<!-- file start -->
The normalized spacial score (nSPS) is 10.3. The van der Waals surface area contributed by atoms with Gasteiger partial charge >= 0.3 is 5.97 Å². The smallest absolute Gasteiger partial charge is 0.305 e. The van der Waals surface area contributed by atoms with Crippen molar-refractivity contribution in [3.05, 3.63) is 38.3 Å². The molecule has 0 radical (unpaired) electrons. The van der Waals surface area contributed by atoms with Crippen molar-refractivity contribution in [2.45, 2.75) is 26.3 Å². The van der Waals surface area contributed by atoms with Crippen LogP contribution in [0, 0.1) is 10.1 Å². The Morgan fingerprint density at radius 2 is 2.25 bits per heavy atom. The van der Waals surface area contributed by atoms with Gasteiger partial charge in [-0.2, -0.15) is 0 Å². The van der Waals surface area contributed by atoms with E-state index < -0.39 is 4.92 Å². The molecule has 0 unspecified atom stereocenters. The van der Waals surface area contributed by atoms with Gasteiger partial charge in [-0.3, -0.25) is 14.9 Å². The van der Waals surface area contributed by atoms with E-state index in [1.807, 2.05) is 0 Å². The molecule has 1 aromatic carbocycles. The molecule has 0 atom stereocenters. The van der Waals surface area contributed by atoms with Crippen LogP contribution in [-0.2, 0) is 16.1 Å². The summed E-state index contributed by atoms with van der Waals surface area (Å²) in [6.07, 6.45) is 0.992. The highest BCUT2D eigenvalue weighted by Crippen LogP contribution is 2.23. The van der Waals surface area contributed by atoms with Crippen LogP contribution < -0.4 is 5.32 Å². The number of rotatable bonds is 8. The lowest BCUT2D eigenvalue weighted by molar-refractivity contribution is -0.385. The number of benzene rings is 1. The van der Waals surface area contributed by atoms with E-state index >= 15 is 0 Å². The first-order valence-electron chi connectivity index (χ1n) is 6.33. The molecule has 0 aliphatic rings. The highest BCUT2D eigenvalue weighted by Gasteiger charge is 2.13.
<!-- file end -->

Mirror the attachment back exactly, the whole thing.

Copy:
The normalized spacial score (nSPS) is 10.3. The van der Waals surface area contributed by atoms with Gasteiger partial charge >= 0.3 is 5.97 Å². The smallest absolute Gasteiger partial charge is 0.305 e. The van der Waals surface area contributed by atoms with Crippen molar-refractivity contribution in [3.05, 3.63) is 38.3 Å². The molecule has 0 radical (unpaired) electrons. The van der Waals surface area contributed by atoms with Crippen molar-refractivity contribution in [2.45, 2.75) is 26.3 Å². The van der Waals surface area contributed by atoms with Crippen LogP contribution in [0, 0.1) is 10.1 Å². The Morgan fingerprint density at radius 2 is 2.25 bits per heavy atom. The van der Waals surface area contributed by atoms with Gasteiger partial charge in [-0.2, -0.15) is 0 Å². The van der Waals surface area contributed by atoms with E-state index < -0.39 is 4.92 Å². The molecule has 0 unspecified atom stereocenters. The van der Waals surface area contributed by atoms with Gasteiger partial charge in [-0.3, -0.25) is 14.9 Å². The van der Waals surface area contributed by atoms with E-state index in [1.807, 2.05) is 0 Å². The molecule has 1 aromatic carbocycles. The molecule has 0 atom stereocenters. The van der Waals surface area contributed by atoms with Crippen LogP contribution in [-0.2, 0) is 16.1 Å². The summed E-state index contributed by atoms with van der Waals surface area (Å²) in [6.07, 6.45) is 0.992. The highest BCUT2D eigenvalue weighted by Crippen LogP contribution is 2.23. The van der Waals surface area contributed by atoms with Crippen LogP contribution < -0.4 is 5.32 Å². The number of rotatable bonds is 8. The lowest BCUT2D eigenvalue weighted by molar-refractivity contribution is -0.385. The number of benzene rings is 1. The van der Waals surface area contributed by atoms with E-state index >= 15 is 0 Å². The first-order valence-electron chi connectivity index (χ1n) is 6.33. The molecule has 0 aliphatic rings. The highest BCUT2D eigenvalue weighted by Gasteiger charge is 2.13.